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Prohibition had nothing on Green Bay

WR Jake Kumerow

Paul from St. Paul, MN

Is this page working?

As far as I know.

Anthony from Southington, CT

Easter Sunday fell on Favre-Rodgers. Also my birthday. Lucky the kids who turned Hornung, they were born on Favre-Rodgers-Starr. Have a great day!

You prompted me to look up Rodgers-Favre-Starr, and the Miracle in Motown (Dec. 3, 2015) occurred exactly 19 minutes before the clock struck midnight in Detroit.

Dave from Las Vegas, NV

Besides wide receiver, for what other position group is this a good/deep draft?

Offensive tackle, at least in the top round or two, which also bodes well for the Packers.

Tom from Highland Village, TX

Hey Mike, did you get your absentee ballot in time to vote?

Fortunately, yes. It came on election day. My wife and I filled ours out and returned them to City Hall before the deadline. Many Wisconsinites did not get their ballots despite requesting them well in advance. It's really unfortunate how everything went down last week, but hopefully it provides some guidance with elections moving forward. The country needs to learn from this, at the very least.

Kelly from Kimballton, IA

You've all missed the easiest defensive player turned terrible commentator in history – Booger McFarland. I picked this one especially for you!

Thanks, I think.

Cindy from Los Angeles, CA

II had me itching to watch "Draft Day," so I did a rewatch and it stood out to me that Jennifer Garner is an extremely lazily written character who is a very cliched version of Woman as written by men to appeal to other men. I know you can do better. What is your favorite movie with an interesting female character?

In a sports movie? Has to be Annie Savoy in "Bull Durham." She was written to appeal to other men, but not lazily. I also really liked Kit Kelly's character in "A League of Their Own."

Matt from De Pere, WI

Bulaga and Martinez received similar contracts, so why would they be projected to net compensatory picks from different rounds of the draft?

Players with 10 or more accrued seasons can only net a maximum fifth-rounder, regardless of where their contract ranks, except for quarterbacks. So that's why the projection for Bulaga is a fifth-rounder despite a contract similar to Martinez's.

Tucker from Belton, TX

Be warned, Mike. Like all replay review, the electronic strike zone is going to bring with it unintended consequences, like every change to electronic review/refereeing before it.

Oh, I'm aware.

Larry from Carney

Congratulations on OUTSTANDING answers and comments. I DON'T always get the MEANING between the LINES but had a GOOD chuckle yesterday with just the RIGHT amount of SUBTLETY.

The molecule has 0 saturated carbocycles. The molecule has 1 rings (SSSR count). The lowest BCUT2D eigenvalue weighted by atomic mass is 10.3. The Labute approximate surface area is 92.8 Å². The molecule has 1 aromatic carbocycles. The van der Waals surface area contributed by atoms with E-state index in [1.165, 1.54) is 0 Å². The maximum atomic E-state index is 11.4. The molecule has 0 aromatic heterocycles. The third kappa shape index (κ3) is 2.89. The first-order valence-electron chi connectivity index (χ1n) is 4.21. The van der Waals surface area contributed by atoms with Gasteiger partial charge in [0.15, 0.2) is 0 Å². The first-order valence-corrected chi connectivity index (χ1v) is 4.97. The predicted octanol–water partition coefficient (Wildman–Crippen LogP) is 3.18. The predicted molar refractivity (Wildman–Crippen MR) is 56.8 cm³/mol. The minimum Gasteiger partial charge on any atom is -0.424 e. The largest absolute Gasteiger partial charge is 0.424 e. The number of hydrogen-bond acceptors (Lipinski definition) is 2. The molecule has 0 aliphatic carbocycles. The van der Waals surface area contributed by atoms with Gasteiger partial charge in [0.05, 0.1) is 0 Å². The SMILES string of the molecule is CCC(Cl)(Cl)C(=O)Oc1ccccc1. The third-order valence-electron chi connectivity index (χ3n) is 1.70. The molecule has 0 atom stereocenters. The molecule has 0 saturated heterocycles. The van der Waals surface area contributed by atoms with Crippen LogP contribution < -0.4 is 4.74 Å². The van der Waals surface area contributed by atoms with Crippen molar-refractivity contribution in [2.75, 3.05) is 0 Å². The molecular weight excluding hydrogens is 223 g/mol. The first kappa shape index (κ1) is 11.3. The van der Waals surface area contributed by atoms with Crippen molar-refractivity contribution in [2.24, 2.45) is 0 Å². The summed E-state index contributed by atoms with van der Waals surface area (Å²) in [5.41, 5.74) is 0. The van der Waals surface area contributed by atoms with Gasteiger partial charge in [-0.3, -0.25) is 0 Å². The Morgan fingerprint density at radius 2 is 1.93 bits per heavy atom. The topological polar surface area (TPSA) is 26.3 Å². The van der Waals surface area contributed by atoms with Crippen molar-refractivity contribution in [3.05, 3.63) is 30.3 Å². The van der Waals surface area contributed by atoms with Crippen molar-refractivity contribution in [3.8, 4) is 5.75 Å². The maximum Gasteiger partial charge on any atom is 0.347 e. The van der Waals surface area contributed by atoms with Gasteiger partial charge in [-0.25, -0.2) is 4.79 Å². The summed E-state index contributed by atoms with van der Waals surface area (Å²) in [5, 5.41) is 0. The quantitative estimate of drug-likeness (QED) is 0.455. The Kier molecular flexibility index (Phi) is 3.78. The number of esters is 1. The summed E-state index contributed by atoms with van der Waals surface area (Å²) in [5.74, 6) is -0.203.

If Wes had channeled some Seinfeld he'd have found a way to work in some exclamation points, too.

Thomas from Milwaukee, WI

2010 regular season, on the road in Atlanta. Rodgers fires a bullet to Nelson in the end zone for the touchdown tie it up in the fourth. Instantly burned into my memory. We lost the game though, so it gets forgotten.

That's always been one of my favorite Rodgers throws, and I've mentioned it more than once in this space. The velocity was stunning. It came on fourth down, too. (Easily forgotten fact: It was Nelson's first TD catch that year, in Week 12.) I've always wondered if that throw in particular, given the situation, contributed to Rodgers' ultra-high confidence level when he returned to the Georgia Dome less than two months later.

Steve from Land O'Lakes, FL

In regards to Rodgers staying with GB until the end of his career, do you think he would spend the last year or two as GB QB2, mentor, coach?


Travis from Superior, WI

A lot of pundits are saying the Packers are going to draft a quarterback and develop him behind Rodgers. Isn't the model to draft a Day 1 starter and attempt to win a Super Bowl on his rookie contract?

When the time comes, that would be my preferred approach. I can't speak to how the Packers view it.

John from St. Albert, Canada

Not a question, a comment/observation. The CFL has had a first-round playoff bye for the conference champions for as long as I know. When the regular season was 16 games, the playoff results were unpredictable. Since the regular season expanded to 18 games, the conference champions are almost always the teams in the Grey Cup. The extra game(s), even with a shortened preseason, are huge (CFL has two preseason games). The playoff results in the NFL will become more predictable.

Worth filing away.

Rich from Grand Rapids, MI